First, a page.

The market being all about supply and demand, as it is, we can expect to pay more for a small bore gun than a standard 12-bore. But just how rare are the smaller game guns that everyone seems to be looking for today?
The twelve-bore was the standard British Gam gun of the Victorian and Edwardian eras. W.W. Greener estimated that for every five hundred 12-bores built he made one sixteen-bore and for every twenty sixteen bores he built one twenty-bore. It is no wonder they are so scarce in the vintage market place.
Modern small bores are heavy by comparison with their vintage forebears. So, before you go shopping for a vintage small bore, make sure it is built to handle the kind of shooting you are used to, or want to do with it. The reason Victorian gun makers built smaller bore guns for their customers was to reduce weight and make the gun better suited to a shooter who lacked the strength to carry and swing a 12-bore. That usually meant a child, a woman, or an infirm or elderly man.
Given that a larger bore produces a shorter shot-string with any given load; a 12-bore produces better patterns with that load and is preferable with what we should consider a normal ’12-bore load’. That means anything over an ounce of shot.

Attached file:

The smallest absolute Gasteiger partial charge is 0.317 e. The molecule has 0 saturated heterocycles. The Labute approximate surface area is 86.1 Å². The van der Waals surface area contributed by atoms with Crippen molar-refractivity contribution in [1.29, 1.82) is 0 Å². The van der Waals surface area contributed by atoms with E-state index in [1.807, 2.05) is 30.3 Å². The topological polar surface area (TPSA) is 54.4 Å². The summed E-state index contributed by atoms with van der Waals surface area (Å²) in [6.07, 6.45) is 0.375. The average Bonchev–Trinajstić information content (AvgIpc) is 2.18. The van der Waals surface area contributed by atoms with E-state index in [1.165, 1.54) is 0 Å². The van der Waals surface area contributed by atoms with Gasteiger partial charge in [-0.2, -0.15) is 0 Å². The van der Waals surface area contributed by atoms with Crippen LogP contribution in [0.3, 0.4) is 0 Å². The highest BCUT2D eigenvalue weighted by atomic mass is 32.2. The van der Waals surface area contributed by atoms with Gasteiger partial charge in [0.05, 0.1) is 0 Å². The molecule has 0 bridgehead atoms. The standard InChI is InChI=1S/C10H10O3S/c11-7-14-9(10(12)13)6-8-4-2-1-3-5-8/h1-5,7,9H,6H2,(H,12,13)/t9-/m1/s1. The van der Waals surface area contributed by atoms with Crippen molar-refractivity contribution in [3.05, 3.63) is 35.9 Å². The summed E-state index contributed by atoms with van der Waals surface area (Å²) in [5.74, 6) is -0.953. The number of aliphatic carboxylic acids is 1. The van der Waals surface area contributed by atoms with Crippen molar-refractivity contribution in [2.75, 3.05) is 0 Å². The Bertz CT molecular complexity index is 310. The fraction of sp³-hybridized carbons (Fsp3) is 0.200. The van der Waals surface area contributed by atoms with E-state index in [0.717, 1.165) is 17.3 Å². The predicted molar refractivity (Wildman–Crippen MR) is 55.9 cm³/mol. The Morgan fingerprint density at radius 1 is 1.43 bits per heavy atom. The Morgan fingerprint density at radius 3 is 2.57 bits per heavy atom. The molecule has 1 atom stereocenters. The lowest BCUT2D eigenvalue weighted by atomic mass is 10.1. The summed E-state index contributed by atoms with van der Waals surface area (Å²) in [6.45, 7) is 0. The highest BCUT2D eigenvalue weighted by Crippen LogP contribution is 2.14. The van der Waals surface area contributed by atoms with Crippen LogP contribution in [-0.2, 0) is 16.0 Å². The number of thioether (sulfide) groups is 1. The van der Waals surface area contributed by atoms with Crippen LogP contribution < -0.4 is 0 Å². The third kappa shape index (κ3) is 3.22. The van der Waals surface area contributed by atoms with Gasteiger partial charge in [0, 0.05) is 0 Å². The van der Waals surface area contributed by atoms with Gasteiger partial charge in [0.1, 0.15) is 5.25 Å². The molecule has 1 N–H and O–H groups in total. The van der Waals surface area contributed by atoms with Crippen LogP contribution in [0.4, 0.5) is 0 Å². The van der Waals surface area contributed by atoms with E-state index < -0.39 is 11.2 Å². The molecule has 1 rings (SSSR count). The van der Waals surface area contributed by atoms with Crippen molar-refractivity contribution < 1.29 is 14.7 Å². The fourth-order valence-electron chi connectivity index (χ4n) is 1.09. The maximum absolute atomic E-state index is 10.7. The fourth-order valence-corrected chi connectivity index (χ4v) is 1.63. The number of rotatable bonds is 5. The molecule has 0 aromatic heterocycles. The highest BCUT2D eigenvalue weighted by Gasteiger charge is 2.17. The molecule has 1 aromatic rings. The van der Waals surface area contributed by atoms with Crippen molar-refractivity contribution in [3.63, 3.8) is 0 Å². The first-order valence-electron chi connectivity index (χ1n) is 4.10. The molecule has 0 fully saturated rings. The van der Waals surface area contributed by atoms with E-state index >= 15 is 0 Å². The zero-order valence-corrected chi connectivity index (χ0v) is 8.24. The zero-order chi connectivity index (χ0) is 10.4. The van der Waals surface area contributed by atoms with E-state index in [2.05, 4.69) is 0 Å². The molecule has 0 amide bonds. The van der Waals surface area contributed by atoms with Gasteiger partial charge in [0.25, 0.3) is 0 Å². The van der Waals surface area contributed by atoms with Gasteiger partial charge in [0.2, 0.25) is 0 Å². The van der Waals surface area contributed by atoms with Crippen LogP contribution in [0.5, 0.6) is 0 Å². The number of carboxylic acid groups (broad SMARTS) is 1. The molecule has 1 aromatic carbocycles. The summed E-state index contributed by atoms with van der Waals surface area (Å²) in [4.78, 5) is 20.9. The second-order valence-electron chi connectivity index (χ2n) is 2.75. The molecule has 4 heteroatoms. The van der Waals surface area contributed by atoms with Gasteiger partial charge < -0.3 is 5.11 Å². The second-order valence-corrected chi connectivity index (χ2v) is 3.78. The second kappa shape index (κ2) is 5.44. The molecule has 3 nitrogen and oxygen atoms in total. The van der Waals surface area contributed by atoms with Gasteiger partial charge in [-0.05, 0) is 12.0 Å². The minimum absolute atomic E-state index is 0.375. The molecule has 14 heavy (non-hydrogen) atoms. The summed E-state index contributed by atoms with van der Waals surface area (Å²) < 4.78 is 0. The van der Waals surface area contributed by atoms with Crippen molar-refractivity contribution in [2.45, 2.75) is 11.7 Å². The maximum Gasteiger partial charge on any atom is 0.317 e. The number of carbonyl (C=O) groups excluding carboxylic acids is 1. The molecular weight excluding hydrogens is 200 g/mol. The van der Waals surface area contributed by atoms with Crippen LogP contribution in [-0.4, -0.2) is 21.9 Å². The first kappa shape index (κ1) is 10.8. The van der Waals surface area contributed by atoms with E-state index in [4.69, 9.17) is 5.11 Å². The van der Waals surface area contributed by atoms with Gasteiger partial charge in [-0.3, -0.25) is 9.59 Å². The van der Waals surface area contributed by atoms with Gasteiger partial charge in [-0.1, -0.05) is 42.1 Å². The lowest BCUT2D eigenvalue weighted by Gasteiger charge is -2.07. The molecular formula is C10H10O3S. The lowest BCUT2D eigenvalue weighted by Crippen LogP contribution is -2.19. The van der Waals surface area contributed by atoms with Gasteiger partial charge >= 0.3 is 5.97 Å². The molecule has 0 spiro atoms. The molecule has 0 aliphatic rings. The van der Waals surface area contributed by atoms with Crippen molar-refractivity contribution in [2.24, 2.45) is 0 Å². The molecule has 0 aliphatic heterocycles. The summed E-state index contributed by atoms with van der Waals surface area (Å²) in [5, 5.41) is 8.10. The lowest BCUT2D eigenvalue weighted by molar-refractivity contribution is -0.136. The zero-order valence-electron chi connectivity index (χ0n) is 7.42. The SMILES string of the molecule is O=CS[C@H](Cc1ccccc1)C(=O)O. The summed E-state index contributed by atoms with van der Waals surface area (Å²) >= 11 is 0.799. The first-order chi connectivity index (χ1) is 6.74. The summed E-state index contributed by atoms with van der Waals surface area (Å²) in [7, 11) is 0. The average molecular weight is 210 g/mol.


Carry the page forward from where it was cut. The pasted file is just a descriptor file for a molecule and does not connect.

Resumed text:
A 12-bore can be built in a variety of weights, of course. Most gunmakers recommended a 12-bore of 6 3/4 lbs to 7lbs for the average man to do his general shooting.
Specifications for a light 12-bore
By reducing the powder charge, light weight 12-bore guns could be made down to 5 3/4 lbs with 27” barrels, loaded with a charge of 3 drams of powder and 1 1/8 oz shot.
Seekers of vintage small bores may want to consider a light 12-bore instead, given that a lightly-loaded 12-bore will give comfortable recoil and deliver nice, even patterns - and that, very desirable, short shot-string.
Specifications of a standard 16-bore
Barrels of 30” and standard weight 6 1/2 lbs. Regulation was 2 3/4 drams of powder and 1 oz of shot. By 1910, most 16-bores were being built with 28” barrels and a weight of 6 1/2 lbs.
Specifications for a standard 20-bore
Barrels of no more than 28”, weight not more than 5 1/4 lbs. The standard load is 2 1/4 drams of powder and 1 oz of shot.
In each case, lighter guns could be built, normally the barrels getting shorter as the gun was made lighter. 20-bore and 16-bore guns could be built as light as 4 lbs 11oz, with 25” barrels; and a few were.
One must pay close attention to the loads intended for use in these lighter guns. It was common practice for wealthy shooters to order cartridges from their gunmakers each season. These would be loaded according to the build and regulation of the gun, which the maker would have recorded. The powder and shot load could be customised to suit the gun exactly.
Today, we have to choose from ever-changing commercially loaded options, intended for general use. While some Victorian guns were regulated for the novel ‘smokeless’ powders, like Schultze and E.C, most were originally built for black powder loaded cartridges. To find a load that suits your gun (this is especially important with light guns) time at the pattern plate is essential.